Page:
Tuesday, March 22, 2011

Should NFL Ban Tackling, Adopt Flag Rules?

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-Digger's Daily-

NFL competition committee activism strikes again. Under the guise of making kickoffs safer, kickoffs now originate from the 35 yard line beginning next season (currently at 30). The goal is to cut down the number of player concussions by limiting returns. Kickoffs from the 30 had 16% non-returns. Expect this number to skyrocket into 40% or greater whenever NFL resumes play effectively eliminating one of the most important part of football games, special teams. Also, no long running starts by coverage teams. Only 5 yards leading up to kickoffs instead of current 10-15 yards.

I do not support changing how the game of football is played. I'm all for protecting players, 100%, while in complete disagreement over how the league has chosen to do so.

Here's a catch-22. The league moves back kickoffs to cut down on injuries? Really? Then why not properly introduce for voting independent proposal's to outlaw players launching to make hits and expanding the definition of a defenseless receiver? Perhaps the two most important factors in preventing blows to the head weren't even considered because they were attached to rules ultimately defeated in committee.

Politics of football. NFL celebrates fewer kickoff returns as a battle won vs concussions? Are you kidding me? Oh, I see, kicking off from the 35 is more advantageous than eliminating hitting defenseless players? Or "launch" hits? Hmmm, one now begs to question why direct rules protecting players weren't written independently especially if stated goals are to protect players? Now, key elements of player safety become deferred to a later date.

Now for a little hard core facts. In a perfect world concussions arising from playing football would never occur. We don't live in a perfect world. Football players "accept" harsh realities of the game from pee-wee through the pro's. Injuries happen. Accidents happen. Injuries are part of life. Going to the grocery store can easily become treacherous. Football's risks are well recorded and understood. Changing basic strategic rules of the game does not increase or decrease injuries. Owners and various committee's would be best served not altering basic game strategies using politically correct language summarizing changes with little or no effect towards desired results.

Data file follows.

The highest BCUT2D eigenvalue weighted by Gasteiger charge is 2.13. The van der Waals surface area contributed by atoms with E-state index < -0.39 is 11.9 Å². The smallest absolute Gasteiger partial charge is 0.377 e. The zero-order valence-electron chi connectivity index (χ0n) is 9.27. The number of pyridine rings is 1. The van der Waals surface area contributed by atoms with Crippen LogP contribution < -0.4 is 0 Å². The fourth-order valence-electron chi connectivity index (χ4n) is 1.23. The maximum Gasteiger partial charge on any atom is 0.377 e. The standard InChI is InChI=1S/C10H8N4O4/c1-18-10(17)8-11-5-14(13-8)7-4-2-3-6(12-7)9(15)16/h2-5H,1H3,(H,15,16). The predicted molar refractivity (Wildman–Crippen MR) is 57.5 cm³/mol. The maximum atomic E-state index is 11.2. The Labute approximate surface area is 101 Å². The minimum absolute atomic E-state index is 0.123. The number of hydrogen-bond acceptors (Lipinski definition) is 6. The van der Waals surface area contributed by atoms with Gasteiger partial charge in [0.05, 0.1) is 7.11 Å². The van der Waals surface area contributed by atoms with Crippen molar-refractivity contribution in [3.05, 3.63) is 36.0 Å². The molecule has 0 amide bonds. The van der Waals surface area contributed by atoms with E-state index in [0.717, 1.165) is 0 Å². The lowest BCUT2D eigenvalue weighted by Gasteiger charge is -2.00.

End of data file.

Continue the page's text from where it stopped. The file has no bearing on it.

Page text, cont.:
Effective attempts to reduce injuries include rules eliminating specific blocks, hits to the head, defenseless hits, late hits, fighting etc have been received well by all in the football community.

Instead, we're now getting swift rebukes from some of football's elite return specialists who today learned their opportunities were severely reduced. The game will change and they don't like it. Twitter accounts on fire. I don't blame them one bit.
The Chicago Bears' Devin Hester also blasted the rule change in a radio interview with ESPN 1000 in Chicago.
"They're going too far. They're changing the whole fun of the game," Hester said Tuesday on "The Waddle & Silvy Show." "Fans come out -- especially in Chicago -- to see returns. That's one of the key assets to the team. Fans [like] our big returns. You take that out of the game, not only do they kick it out of bounds when it's time to punt the ball, now you get the disadvantage on kickoffs. We felt we were guaranteed [a chance] on kickoff returns and now you're taking that away, it's like you're taking the whole return game out of the picture."
If the NFL is going to take this route then perhaps we can eliminate all injuries by outlawing tackling altogether. Why tackle? Just give players a little red flag to attach on hips and let's play ball! Might as well. How about the new college style playoff overtime rules? We got lucky not to see any last season. Just wait until it finally comes into play. It's a fiasco in the making. Don't change the game, fix the problem!


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